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Professor, Criminal Justice
Director, Center for Crime and Justice Policy
Expertise: Police Policy, Crime Prevention, Communities and Crime
William Sousa is a criminologist with expertise in police policy and management, international policing, and community crime prevention. Sousa has been published in a variety of professional publications including the Journal of Experimental Criminology and Police Practice and Research.
From 2002-04, Sousa was the director of evaluation for the Police Institute at Rutgers-Newark where he participated in studies related to violence and disorder in New Jersey neighborhoods. His past research projects include an evaluation of the Drug Abuse Resistance Education (DARE) program in Massachusetts, a study of crime reduction policies implemented by the New York City Police Department, an experiment on TASER use by the Las Vegas Metropolitan Police Department, and an evaluation of police-led initiatives to improve safety in public parks in Los Angeles.
His current projects involve police order-maintenance practices, police management, and the impact of body worn cameras on police in Las Vegas. He is also involved in investigations of violence reduction in Las Vegas. Sousa is a professor of criminal justice in the Greenspun College of Urban Affairs and the director of the Center for Crime and Justice Policy at UNLV.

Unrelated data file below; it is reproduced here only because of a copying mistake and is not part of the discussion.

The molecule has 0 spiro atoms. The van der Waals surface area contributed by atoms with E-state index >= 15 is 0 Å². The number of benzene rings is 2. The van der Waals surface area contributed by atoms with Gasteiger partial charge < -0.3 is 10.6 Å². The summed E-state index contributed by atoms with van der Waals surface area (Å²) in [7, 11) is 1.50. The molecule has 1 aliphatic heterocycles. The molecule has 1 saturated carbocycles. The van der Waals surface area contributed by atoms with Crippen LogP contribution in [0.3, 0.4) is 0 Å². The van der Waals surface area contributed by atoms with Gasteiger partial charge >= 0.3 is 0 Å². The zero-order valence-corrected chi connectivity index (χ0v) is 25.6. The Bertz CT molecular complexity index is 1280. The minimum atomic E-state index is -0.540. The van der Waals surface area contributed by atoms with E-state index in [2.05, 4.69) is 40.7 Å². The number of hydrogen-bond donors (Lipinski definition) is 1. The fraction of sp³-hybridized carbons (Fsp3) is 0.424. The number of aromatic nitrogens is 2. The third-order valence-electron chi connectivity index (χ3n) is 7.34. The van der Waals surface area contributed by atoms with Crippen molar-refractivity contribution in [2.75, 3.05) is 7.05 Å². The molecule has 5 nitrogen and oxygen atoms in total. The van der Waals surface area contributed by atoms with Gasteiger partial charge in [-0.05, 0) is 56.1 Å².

- Ph.D., Criminal Justice, Rutgers University
- M.S., Criminal Justice, Northeastern University
- B.A., Criminal Justice, Stonehill College
William Sousa In The News
The use of force by Minneapolis police has plunged 50 percent in the last decade, signaling a broad shift away from the “warrior” mentality that favors aggressive policing to reduce crime.
New Year’s fireworks exploded overhead as the Metropolitan Police Department’s lead homicide investigator arrived at the scene of the final killing of 2017, the deadliest year in Las Vegas since at least 1990.
The study, conducted by the University of Nevada, Las Vegas (UNLV), and CNA, a non-profit research and analysis organization, also found that the implementation of body cameras resulted in a decrease in police misconduct. The full study can be found here: https://www.cna.org/cna_files/pdf/IRM-2017-U-016112-Final.pdf.
The study, conducted by UNLV's Center for Crime and Justice Policy and Virginia-based non-profit research organization CNA in coordination with the Las Vegas Metropolitan Police Department (LVMPD), also found that body-worn cameras can generate considerable cost savings for police by simplifying the complaint resolution process.
Articles Featuring William Sousa
Study conducted for U.S. Dept. of Justice by UNLV Center for Crime and Justice Policy, non-profit research organization CNA, and Las Vegas Metro Police.
College of Urban Affairs partners with community groups to stop Southern Nevada crisis.